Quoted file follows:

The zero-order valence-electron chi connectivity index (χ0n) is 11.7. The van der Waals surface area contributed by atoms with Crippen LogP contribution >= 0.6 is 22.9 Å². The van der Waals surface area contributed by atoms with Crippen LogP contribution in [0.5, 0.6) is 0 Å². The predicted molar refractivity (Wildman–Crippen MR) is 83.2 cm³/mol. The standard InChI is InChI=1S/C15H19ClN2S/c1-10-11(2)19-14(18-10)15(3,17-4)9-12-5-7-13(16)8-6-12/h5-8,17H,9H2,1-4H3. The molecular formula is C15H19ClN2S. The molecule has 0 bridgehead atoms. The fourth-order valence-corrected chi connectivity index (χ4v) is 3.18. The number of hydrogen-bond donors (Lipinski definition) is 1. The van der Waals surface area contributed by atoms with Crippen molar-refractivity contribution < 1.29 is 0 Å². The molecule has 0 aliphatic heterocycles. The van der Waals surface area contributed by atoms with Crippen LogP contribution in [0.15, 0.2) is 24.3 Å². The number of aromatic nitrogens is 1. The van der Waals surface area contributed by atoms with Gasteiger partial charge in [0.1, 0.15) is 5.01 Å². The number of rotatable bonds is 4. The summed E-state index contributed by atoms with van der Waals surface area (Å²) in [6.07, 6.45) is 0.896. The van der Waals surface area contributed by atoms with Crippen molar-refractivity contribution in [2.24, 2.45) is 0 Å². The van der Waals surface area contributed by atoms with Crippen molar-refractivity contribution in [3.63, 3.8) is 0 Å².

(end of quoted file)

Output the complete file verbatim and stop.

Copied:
The zero-order valence-electron chi connectivity index (χ0n) is 11.7. The van der Waals surface area contributed by atoms with Crippen LogP contribution >= 0.6 is 22.9 Å². The van der Waals surface area contributed by atoms with Crippen LogP contribution in [0.5, 0.6) is 0 Å². The predicted molar refractivity (Wildman–Crippen MR) is 83.2 cm³/mol. The standard InChI is InChI=1S/C15H19ClN2S/c1-10-11(2)19-14(18-10)15(3,17-4)9-12-5-7-13(16)8-6-12/h5-8,17H,9H2,1-4H3. The molecular formula is C15H19ClN2S. The molecule has 0 bridgehead atoms. The fourth-order valence-corrected chi connectivity index (χ4v) is 3.18. The number of hydrogen-bond donors (Lipinski definition) is 1. The van der Waals surface area contributed by atoms with Crippen molar-refractivity contribution < 1.29 is 0 Å². The molecule has 0 aliphatic heterocycles. The van der Waals surface area contributed by atoms with Crippen LogP contribution in [0.15, 0.2) is 24.3 Å². The number of aromatic nitrogens is 1. The van der Waals surface area contributed by atoms with Gasteiger partial charge in [0.1, 0.15) is 5.01 Å². The number of rotatable bonds is 4. The summed E-state index contributed by atoms with van der Waals surface area (Å²) in [6.07, 6.45) is 0.896. The van der Waals surface area contributed by atoms with Crippen molar-refractivity contribution in [2.24, 2.45) is 0 Å². The van der Waals surface area contributed by atoms with Crippen molar-refractivity contribution in [3.63, 3.8) is 0 Å².